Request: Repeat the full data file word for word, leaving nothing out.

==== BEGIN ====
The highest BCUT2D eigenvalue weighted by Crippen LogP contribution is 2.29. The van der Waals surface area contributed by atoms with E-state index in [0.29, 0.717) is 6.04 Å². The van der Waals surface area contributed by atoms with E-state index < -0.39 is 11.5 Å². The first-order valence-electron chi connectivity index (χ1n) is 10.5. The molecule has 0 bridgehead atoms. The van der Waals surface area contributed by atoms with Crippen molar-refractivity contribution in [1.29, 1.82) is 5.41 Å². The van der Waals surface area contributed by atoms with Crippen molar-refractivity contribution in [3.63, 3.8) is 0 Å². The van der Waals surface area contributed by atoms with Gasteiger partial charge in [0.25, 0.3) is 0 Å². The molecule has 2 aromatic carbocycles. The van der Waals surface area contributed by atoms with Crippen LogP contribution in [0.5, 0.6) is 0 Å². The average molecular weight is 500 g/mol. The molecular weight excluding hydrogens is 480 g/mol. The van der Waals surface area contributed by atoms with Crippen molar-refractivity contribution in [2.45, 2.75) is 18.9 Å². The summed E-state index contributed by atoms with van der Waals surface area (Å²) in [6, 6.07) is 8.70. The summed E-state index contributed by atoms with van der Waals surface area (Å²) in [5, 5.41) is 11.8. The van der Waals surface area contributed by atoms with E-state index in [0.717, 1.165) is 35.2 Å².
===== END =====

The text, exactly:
The highest BCUT2D eigenvalue weighted by Crippen LogP contribution is 2.29. The van der Waals surface area contributed by atoms with E-state index in [0.29, 0.717) is 6.04 Å². The van der Waals surface area contributed by atoms with E-state index < -0.39 is 11.5 Å². The first-order valence-electron chi connectivity index (χ1n) is 10.5. The molecule has 0 bridgehead atoms. The van der Waals surface area contributed by atoms with Crippen molar-refractivity contribution in [1.29, 1.82) is 5.41 Å². The van der Waals surface area contributed by atoms with Crippen molar-refractivity contribution in [3.63, 3.8) is 0 Å². The van der Waals surface area contributed by atoms with Gasteiger partial charge in [0.25, 0.3) is 0 Å². The molecule has 2 aromatic carbocycles. The van der Waals surface area contributed by atoms with Crippen LogP contribution in [0.5, 0.6) is 0 Å². The average molecular weight is 500 g/mol. The molecular weight excluding hydrogens is 480 g/mol. The van der Waals surface area contributed by atoms with Crippen molar-refractivity contribution in [2.45, 2.75) is 18.9 Å². The summed E-state index contributed by atoms with van der Waals surface area (Å²) in [6, 6.07) is 8.70. The summed E-state index contributed by atoms with van der Waals surface area (Å²) in [5, 5.41) is 11.8. The van der Waals surface area contributed by atoms with E-state index in [0.717, 1.165) is 35.2 Å².